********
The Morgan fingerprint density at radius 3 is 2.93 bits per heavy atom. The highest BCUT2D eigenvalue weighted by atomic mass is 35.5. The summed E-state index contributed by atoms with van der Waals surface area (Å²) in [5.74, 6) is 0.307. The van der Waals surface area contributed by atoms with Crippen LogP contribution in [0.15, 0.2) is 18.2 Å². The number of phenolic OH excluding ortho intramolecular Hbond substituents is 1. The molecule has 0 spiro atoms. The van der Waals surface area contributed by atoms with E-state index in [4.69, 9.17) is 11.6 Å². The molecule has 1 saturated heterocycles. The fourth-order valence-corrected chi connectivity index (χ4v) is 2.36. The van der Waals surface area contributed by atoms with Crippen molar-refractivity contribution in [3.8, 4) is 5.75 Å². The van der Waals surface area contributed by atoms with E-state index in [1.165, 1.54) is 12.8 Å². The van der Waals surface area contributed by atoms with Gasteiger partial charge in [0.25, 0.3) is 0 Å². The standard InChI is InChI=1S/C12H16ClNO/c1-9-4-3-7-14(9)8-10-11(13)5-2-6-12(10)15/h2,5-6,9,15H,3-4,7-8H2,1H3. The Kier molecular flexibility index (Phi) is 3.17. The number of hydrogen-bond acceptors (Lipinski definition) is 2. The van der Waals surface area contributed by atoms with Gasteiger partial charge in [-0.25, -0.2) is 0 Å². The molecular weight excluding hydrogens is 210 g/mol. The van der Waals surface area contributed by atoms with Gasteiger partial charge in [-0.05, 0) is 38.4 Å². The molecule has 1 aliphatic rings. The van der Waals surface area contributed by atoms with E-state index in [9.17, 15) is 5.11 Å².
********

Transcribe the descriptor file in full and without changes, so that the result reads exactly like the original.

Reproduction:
The Morgan fingerprint density at radius 3 is 2.93 bits per heavy atom. The highest BCUT2D eigenvalue weighted by atomic mass is 35.5. The summed E-state index contributed by atoms with van der Waals surface area (Å²) in [5.74, 6) is 0.307. The van der Waals surface area contributed by atoms with Crippen LogP contribution in [0.15, 0.2) is 18.2 Å². The number of phenolic OH excluding ortho intramolecular Hbond substituents is 1. The molecule has 0 spiro atoms. The van der Waals surface area contributed by atoms with E-state index in [4.69, 9.17) is 11.6 Å². The molecule has 1 saturated heterocycles. The fourth-order valence-corrected chi connectivity index (χ4v) is 2.36. The van der Waals surface area contributed by atoms with Crippen molar-refractivity contribution in [3.8, 4) is 5.75 Å². The van der Waals surface area contributed by atoms with E-state index in [1.165, 1.54) is 12.8 Å². The van der Waals surface area contributed by atoms with Gasteiger partial charge in [0.25, 0.3) is 0 Å². The standard InChI is InChI=1S/C12H16ClNO/c1-9-4-3-7-14(9)8-10-11(13)5-2-6-12(10)15/h2,5-6,9,15H,3-4,7-8H2,1H3. The Kier molecular flexibility index (Phi) is 3.17. The number of hydrogen-bond acceptors (Lipinski definition) is 2. The van der Waals surface area contributed by atoms with Gasteiger partial charge in [-0.25, -0.2) is 0 Å². The molecular weight excluding hydrogens is 210 g/mol. The van der Waals surface area contributed by atoms with Gasteiger partial charge in [-0.05, 0) is 38.4 Å². The molecule has 1 aliphatic rings. The van der Waals surface area contributed by atoms with E-state index in [9.17, 15) is 5.11 Å².